multinucleate cell angiohistiocytoma
HistoryThis section has been translated automatically.
Smith and Wilson Jones, 1985
DefinitionThis section has been translated automatically.
Rare, mostly asymptomatic, slowly growing, benign tumour of the skin of unknown etiology and pathogenesis.
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Occurrence/EpidemiologyThis section has been translated automatically.
Very rare (less than 50 cases have been reported in the literature worldwide).
EtiopathogenesisThis section has been translated automatically.
Unknown. Triggering by a primary inflammatory event is discussed.
ManifestationThis section has been translated automatically.
Mainly middle-aged women (w:m=3:1).
LocalizationThis section has been translated automatically.
Mainly acra, legs, less often face.
Clinical featuresThis section has been translated automatically.
Solitary or multiple, occasionally also disseminated or generalized, 0.3-3.0 cm in size, pale reddish to livid, firm, flat, asymptomatic (mild itching is rarely described) papules with smooth surface, which tend to confluence.
HistologyThis section has been translated automatically.
- Beneath a slightly acanthotic epidermis there is a varying density, partly perivascular, partly diffuse infiltrate of lymphocytes, spindle-shaped cells and bizarre, large, multinucleated giant cells as well as numerous vessel incisions.
- Endothelial cells: positive staining with factor VIII related antigen, Ulex europaeus I lectin, CD31, CD 34.
- Giant cells (multinuclear histiocytes): positive staining with vimentin.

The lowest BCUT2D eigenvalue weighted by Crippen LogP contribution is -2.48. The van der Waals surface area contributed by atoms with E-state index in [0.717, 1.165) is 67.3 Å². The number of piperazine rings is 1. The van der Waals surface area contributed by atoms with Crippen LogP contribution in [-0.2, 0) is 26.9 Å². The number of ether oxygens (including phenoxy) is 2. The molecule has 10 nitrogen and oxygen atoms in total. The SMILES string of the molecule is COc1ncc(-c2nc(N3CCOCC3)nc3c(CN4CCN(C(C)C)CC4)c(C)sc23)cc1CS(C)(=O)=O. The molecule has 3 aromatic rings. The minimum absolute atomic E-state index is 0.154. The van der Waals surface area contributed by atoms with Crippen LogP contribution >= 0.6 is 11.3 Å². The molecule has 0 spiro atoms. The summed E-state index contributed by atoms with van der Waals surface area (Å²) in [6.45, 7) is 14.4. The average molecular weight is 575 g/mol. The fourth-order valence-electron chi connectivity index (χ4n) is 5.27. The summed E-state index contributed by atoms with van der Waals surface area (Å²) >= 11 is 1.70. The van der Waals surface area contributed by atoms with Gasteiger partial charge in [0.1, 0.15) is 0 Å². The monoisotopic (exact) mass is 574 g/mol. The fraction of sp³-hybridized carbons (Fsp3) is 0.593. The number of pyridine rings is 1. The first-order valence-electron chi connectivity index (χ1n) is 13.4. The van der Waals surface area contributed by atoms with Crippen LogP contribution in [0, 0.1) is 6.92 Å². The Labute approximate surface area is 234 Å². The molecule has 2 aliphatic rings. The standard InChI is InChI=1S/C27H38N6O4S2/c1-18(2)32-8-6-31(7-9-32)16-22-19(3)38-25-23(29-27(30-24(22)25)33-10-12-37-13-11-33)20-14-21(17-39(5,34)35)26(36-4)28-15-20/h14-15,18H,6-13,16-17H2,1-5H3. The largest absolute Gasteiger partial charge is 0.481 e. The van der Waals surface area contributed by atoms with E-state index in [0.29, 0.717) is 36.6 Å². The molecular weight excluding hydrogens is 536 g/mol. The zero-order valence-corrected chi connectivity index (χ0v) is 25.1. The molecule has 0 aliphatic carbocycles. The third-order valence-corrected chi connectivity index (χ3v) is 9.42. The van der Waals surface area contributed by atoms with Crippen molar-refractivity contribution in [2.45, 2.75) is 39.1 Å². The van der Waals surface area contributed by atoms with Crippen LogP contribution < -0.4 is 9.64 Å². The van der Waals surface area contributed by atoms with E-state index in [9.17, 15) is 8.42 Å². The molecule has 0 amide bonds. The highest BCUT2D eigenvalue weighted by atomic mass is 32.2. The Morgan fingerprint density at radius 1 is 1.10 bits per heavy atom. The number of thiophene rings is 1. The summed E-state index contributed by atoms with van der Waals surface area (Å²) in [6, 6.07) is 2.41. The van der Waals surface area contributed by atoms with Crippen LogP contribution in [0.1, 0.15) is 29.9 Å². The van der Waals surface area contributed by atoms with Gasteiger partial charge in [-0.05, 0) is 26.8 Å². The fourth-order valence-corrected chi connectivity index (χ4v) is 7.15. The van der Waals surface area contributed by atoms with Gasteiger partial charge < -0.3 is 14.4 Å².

- Mononuclear histiocytes: positive staining with CD 68, lysozyme, alpha-1 antitrypsin; negative for S100 protein and CD1a.
Differential diagnosisThis section has been translated automatically.
Since the clinical picture is very heterogeneous (solitary and multiple, isolated or confluent papules, no symptoms) the diagnosis is based on the histological findings. As clinical differential diagnosis the following diseases are possible:
TherapyThis section has been translated automatically.
Lesions arranged in groups can be ablated with the laser (CO2 laser), individual lesions can be removed surgically, e.g. by punching. Recurrence rate apparently low (?).
LiteratureThis section has been translated automatically.
- Jones EW et al (1990) Multinucleate cell angiohistiocytoma: an acquired vascular anomaly to be distinguished from Kaposi's sarcoma. Br J Dermatol 122: 651-663
- Puig L (2002) Multinucleate cell angiohistiocytoma: a fibrohistiocytic proliferation with increased mast cell numbers and vascular hyperplasia. J Cutan catheter 29: 232-237
- Smith NP, Wilson Jones E (1985) Multinucleate cell angiohistiocytoma: a new entity. Br J Dermatol 113: 15
- Vakeva L et al (2003) Multinucleate cell angiohistiocytoma: a report of four cases in Finland. Acta Derm Venereol 83: 222-223
- Weinstabl A et al (2010) Angiohistiocytoma with giant multinucleated cells. JDDG 8: 951-952
Outgoing links (7)Dermatofibroma; Granuloma anulare classic type; Kaposi's sarcoma (overview); Laser; Lichen planus classic type; Papel; Pseudolymphomas of the skin (overview);
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